Producers expect to harvest some 15,000 tons of blueberries this season

Argentina's blueberry harvest begins

The blueberry harvest in the fields of the Concordia department, Entre Rios, and Mesopotamia began a few days ago. This fruit has a strong export vocation and its harvest will peak in October and November.

Producers expect to harvest a total volume of about 15,000 tons in an area estimated at 2,300 hectares. Alejandro Panuzzio, head of the Association of Blueberry Producers of Mesopotamia Argentina (Apama), said that there had been a new setback in the area destined to the fruit in this new season, a trend that has been ongoing for years. It's worth noting that 20 years ago, the production area doubled the current area, standing at 4,800 hectares.

"It's not that big or small producers in Concordia are merging, it's not that things are being segmented by companies or by branches; it's that every year a big or small producer, indistinctly, is closing his business," he said. Regarding the international situation, he said: "There are more and more competitors who are closer to the destination markets or buyers. That geographical proximity favors them. For example, Mexico began to strongly produce blueberries destined for the United States; Peru is another country that had a strong increase in production. We are at a disadvantage because we are farther away from the destination markets so we have higher logistics and fruit conservation costs, among other costs. Europe, another buyer, is also sourcing more of its supply from Spain and Morocco."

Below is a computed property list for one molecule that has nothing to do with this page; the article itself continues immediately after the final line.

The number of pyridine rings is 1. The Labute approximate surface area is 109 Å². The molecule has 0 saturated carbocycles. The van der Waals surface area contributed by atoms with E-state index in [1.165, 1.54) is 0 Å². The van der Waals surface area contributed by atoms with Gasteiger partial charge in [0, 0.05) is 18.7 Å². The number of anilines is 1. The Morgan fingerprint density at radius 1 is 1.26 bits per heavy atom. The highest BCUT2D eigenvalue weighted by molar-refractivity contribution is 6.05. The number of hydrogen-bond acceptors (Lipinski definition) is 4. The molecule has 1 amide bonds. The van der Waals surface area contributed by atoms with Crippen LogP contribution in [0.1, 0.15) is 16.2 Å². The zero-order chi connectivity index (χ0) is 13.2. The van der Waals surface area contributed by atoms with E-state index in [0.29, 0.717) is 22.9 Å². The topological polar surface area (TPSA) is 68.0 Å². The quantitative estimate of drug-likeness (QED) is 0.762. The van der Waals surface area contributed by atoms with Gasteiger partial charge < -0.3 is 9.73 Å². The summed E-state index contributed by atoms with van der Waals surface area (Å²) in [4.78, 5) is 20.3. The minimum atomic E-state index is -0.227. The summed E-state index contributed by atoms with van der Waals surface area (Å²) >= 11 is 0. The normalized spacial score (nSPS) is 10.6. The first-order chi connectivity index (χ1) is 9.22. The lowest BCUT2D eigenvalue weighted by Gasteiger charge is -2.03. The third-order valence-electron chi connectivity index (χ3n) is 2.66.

In addition, Argentine producers have also been affected by the country's internal economic crisis. "Prices and costs in pesos increased by 70%, and the dollar changed by 30% with respect to the peso, but in turn, our dollarized inputs also increased. So we face an increase in costs both in pesos and in dollars," he said.

Of the 15,000 tons expected to be harvested this season, 45% come from the Entre Rios and Mesopotamia fields; a similar percentage comes from Tucuman and northern Argentina. The remaining is grown in some regions of the province of Buenos Aires and some sectors of Catamarca.

 

Source: unoentrerios.com.ar 


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